What Is Infrared or Thermal Imaging?
Infrared thermography, thermal imaging, thermographic imaging, or thermal video, is a type of infrared imaging science. Thermographic cameras detect radiation in the infrared range of the electromagnetic spectrum (roughly 900-14,000 nanometers or 0.9-14 µm) and produce images of that radiation, called thermograms. Infrared light is part of the same electromagnetic spectrum as visible light, but it is not visible to the human eye. Since infrared radiation is emitted by all objects near room temperature, thermography makes it possible to "see" one's environment with or without visible illumination.
Infrared light is associated with heat and is emitted by all objects at temperatures above absolute zero. Specialized equipment can detect infrared light and display it as a visible image for analysis and interpretation. The amount of radiation emitted by an object increases with temperature, therefore thermography allows one to see variations in temperature (hence the name). Our infrared thermography camera uses the same basic technology as military and scientific devices.
AKARI, A High-Capability Infrared Satelite Presents 1st Detailed Map of Our Universe In Infrared Light
Thermal Imaging, Moisture Detection, & Water Damaged Building Materials
Our staff is trained to use thermal imaging cameras on our water damage restoration projects as a powerful and non-invasive means of monitoring and diagnosing the condition of building materials that have been damaged by water.
It is important to note that thermal imaging displays the amount of infrared or thermal energy emitted, transmitted, and reflected by an object. The water damaged building materials' surface temperature appear either colder or hotter than their surrounding dry materials depending on the source of the water intrusion. When water damaged building materials are viewed through a thermal imaging camera, warm objects stand out well against cooler backgrounds and vice versa.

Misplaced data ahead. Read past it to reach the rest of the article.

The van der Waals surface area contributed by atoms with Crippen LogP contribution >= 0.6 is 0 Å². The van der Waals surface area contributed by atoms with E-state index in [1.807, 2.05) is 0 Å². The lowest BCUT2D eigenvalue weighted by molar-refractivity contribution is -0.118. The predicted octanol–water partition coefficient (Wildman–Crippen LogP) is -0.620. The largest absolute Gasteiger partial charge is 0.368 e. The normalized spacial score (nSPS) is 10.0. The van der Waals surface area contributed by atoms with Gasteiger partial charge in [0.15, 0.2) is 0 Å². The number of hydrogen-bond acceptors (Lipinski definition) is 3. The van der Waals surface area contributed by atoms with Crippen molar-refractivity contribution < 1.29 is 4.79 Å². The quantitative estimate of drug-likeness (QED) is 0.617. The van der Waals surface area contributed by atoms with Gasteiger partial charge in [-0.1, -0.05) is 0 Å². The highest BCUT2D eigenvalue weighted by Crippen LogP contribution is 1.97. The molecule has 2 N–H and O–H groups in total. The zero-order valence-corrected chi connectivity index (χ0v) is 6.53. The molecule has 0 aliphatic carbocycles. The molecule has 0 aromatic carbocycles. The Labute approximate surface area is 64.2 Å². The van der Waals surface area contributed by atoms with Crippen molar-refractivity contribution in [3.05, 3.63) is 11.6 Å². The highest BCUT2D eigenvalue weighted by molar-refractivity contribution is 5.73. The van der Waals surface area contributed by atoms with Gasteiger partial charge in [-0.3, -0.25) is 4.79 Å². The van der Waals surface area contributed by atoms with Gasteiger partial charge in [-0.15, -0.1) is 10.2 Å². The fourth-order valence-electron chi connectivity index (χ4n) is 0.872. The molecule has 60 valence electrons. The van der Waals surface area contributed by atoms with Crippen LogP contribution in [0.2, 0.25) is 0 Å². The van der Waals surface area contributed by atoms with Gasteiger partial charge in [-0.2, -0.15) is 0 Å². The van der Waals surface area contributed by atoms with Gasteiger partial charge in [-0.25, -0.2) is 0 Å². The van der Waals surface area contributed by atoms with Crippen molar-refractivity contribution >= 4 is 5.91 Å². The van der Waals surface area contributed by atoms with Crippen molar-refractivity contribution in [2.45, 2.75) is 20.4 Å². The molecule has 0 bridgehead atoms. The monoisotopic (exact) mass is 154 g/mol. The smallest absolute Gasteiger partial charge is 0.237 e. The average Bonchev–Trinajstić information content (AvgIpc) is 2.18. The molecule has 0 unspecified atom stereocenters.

Thermal Imaging cameras in the hands of our trained team members can provide immediate assessment of wet building materials on our water damage restoration projects helps to minimize property damage insurance claims throughout Long Island and New York City.
Our infrared or thermal imaging cameras are invaluable on our water damage irestoration projects. It allows our Disaster Response Team members to quickly and easily identify areas of possible water damaged building materials which need to be inspected further using our moisture meters. The thermal cameras do not tell us difinitively which building materials have been damaged by water. It allows us to see if the water damaged building materials' surface temperature is either hotter or colder than their surrounding dry building materials, depending on the source of the moisture. We always use our moisture meters to confirm the presence of water damage in the building materials in question.
Whether we are in New York City or the East End of Long Island there is no better tool for moisture detection than a Thermal Imaging Camera to highlight areas of possible water damage that need further inspection with our moisture meters.